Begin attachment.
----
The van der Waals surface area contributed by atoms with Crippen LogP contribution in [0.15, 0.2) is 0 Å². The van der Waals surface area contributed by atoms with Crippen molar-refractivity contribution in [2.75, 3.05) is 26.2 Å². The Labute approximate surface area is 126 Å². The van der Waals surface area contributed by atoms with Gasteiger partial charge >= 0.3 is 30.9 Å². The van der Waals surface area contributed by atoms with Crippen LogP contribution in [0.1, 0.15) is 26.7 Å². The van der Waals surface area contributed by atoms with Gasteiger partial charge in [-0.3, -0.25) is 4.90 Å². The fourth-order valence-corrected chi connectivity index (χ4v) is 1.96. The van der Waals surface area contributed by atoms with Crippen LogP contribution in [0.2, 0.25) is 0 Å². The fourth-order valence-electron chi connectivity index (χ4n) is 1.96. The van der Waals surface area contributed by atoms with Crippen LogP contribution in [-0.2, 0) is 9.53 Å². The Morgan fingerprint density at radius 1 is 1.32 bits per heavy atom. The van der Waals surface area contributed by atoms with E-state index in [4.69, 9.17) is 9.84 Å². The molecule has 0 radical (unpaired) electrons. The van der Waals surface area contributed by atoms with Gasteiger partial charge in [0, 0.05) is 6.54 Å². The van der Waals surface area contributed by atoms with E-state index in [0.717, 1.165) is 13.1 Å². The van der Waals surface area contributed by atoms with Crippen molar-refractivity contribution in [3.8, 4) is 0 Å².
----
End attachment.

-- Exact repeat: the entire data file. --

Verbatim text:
The van der Waals surface area contributed by atoms with Crippen LogP contribution in [0.15, 0.2) is 0 Å². The van der Waals surface area contributed by atoms with Crippen molar-refractivity contribution in [2.75, 3.05) is 26.2 Å². The Labute approximate surface area is 126 Å². The van der Waals surface area contributed by atoms with Gasteiger partial charge >= 0.3 is 30.9 Å². The van der Waals surface area contributed by atoms with Crippen LogP contribution in [0.1, 0.15) is 26.7 Å². The van der Waals surface area contributed by atoms with Gasteiger partial charge in [-0.3, -0.25) is 4.90 Å². The fourth-order valence-corrected chi connectivity index (χ4v) is 1.96. The van der Waals surface area contributed by atoms with Crippen LogP contribution in [0.2, 0.25) is 0 Å². The fourth-order valence-electron chi connectivity index (χ4n) is 1.96. The van der Waals surface area contributed by atoms with Crippen LogP contribution in [-0.2, 0) is 9.53 Å². The Morgan fingerprint density at radius 1 is 1.32 bits per heavy atom. The van der Waals surface area contributed by atoms with E-state index in [4.69, 9.17) is 9.84 Å². The molecule has 0 radical (unpaired) electrons. The van der Waals surface area contributed by atoms with Gasteiger partial charge in [0, 0.05) is 6.54 Å². The van der Waals surface area contributed by atoms with E-state index in [0.717, 1.165) is 13.1 Å². The van der Waals surface area contributed by atoms with Crippen molar-refractivity contribution in [3.8, 4) is 0 Å².